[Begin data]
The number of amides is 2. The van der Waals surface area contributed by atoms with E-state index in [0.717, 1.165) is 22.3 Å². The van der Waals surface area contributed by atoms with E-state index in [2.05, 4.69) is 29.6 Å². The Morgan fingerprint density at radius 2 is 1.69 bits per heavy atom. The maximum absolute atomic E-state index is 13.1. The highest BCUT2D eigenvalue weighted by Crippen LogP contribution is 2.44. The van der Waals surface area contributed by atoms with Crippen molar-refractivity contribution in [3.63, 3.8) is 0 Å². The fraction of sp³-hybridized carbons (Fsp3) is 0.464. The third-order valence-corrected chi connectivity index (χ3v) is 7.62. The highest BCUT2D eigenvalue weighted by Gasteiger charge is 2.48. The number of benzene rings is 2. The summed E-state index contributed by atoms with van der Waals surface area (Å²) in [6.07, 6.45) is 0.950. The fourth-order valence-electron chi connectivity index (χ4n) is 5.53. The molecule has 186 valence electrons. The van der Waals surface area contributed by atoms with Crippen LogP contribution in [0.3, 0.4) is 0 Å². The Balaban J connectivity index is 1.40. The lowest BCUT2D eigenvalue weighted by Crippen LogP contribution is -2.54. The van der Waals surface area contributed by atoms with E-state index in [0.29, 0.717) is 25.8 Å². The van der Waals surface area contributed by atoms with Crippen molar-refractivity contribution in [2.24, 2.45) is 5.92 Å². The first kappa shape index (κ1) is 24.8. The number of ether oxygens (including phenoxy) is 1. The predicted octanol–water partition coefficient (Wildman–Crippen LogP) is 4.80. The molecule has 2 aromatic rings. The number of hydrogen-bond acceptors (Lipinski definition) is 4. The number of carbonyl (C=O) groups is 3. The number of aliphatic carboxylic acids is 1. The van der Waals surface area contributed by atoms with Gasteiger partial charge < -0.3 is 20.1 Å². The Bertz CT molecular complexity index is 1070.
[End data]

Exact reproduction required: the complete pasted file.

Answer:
The number of amides is 2. The van der Waals surface area contributed by atoms with E-state index in [0.717, 1.165) is 22.3 Å². The van der Waals surface area contributed by atoms with E-state index in [2.05, 4.69) is 29.6 Å². The Morgan fingerprint density at radius 2 is 1.69 bits per heavy atom. The maximum absolute atomic E-state index is 13.1. The highest BCUT2D eigenvalue weighted by Crippen LogP contribution is 2.44. The van der Waals surface area contributed by atoms with Crippen molar-refractivity contribution in [3.63, 3.8) is 0 Å². The fraction of sp³-hybridized carbons (Fsp3) is 0.464. The third-order valence-corrected chi connectivity index (χ3v) is 7.62. The highest BCUT2D eigenvalue weighted by Gasteiger charge is 2.48. The number of benzene rings is 2. The summed E-state index contributed by atoms with van der Waals surface area (Å²) in [6.07, 6.45) is 0.950. The fourth-order valence-electron chi connectivity index (χ4n) is 5.53. The molecule has 186 valence electrons. The van der Waals surface area contributed by atoms with Crippen LogP contribution in [0.3, 0.4) is 0 Å². The Balaban J connectivity index is 1.40. The lowest BCUT2D eigenvalue weighted by Crippen LogP contribution is -2.54. The van der Waals surface area contributed by atoms with E-state index in [0.29, 0.717) is 25.8 Å². The van der Waals surface area contributed by atoms with Crippen molar-refractivity contribution in [2.24, 2.45) is 5.92 Å². The first kappa shape index (κ1) is 24.8. The number of ether oxygens (including phenoxy) is 1. The predicted octanol–water partition coefficient (Wildman–Crippen LogP) is 4.80. The molecule has 2 aromatic rings. The number of hydrogen-bond acceptors (Lipinski definition) is 4. The number of carbonyl (C=O) groups is 3. The number of aliphatic carboxylic acids is 1. The van der Waals surface area contributed by atoms with Gasteiger partial charge < -0.3 is 20.1 Å². The Bertz CT molecular complexity index is 1070.